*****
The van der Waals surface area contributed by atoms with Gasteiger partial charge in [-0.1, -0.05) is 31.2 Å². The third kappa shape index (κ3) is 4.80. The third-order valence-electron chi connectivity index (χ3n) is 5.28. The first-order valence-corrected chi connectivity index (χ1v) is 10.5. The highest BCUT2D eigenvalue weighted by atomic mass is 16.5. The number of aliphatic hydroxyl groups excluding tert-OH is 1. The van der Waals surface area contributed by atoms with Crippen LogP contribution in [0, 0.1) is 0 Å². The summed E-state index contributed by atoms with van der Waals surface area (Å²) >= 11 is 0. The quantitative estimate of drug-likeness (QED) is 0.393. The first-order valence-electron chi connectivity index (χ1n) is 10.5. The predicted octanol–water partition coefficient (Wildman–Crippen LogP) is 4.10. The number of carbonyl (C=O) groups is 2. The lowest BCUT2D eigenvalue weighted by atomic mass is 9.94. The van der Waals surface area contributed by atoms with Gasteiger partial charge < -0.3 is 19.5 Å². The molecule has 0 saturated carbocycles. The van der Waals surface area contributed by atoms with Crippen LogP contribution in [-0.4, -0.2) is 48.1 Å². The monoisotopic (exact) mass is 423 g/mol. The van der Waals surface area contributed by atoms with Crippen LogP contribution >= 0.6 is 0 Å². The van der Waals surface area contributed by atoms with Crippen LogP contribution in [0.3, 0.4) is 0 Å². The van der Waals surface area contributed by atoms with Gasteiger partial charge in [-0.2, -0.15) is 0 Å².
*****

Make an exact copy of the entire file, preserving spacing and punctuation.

The van der Waals surface area contributed by atoms with Gasteiger partial charge in [-0.1, -0.05) is 31.2 Å². The third kappa shape index (κ3) is 4.80. The third-order valence-electron chi connectivity index (χ3n) is 5.28. The first-order valence-corrected chi connectivity index (χ1v) is 10.5. The highest BCUT2D eigenvalue weighted by atomic mass is 16.5. The number of aliphatic hydroxyl groups excluding tert-OH is 1. The van der Waals surface area contributed by atoms with Crippen LogP contribution in [0, 0.1) is 0 Å². The summed E-state index contributed by atoms with van der Waals surface area (Å²) >= 11 is 0. The quantitative estimate of drug-likeness (QED) is 0.393. The first-order valence-electron chi connectivity index (χ1n) is 10.5. The predicted octanol–water partition coefficient (Wildman–Crippen LogP) is 4.10. The number of carbonyl (C=O) groups is 2. The lowest BCUT2D eigenvalue weighted by atomic mass is 9.94. The van der Waals surface area contributed by atoms with Gasteiger partial charge < -0.3 is 19.5 Å². The molecule has 0 saturated carbocycles. The van der Waals surface area contributed by atoms with Crippen LogP contribution in [-0.4, -0.2) is 48.1 Å². The monoisotopic (exact) mass is 423 g/mol. The van der Waals surface area contributed by atoms with Crippen LogP contribution >= 0.6 is 0 Å². The van der Waals surface area contributed by atoms with Crippen LogP contribution in [0.3, 0.4) is 0 Å². The van der Waals surface area contributed by atoms with Gasteiger partial charge in [-0.2, -0.15) is 0 Å².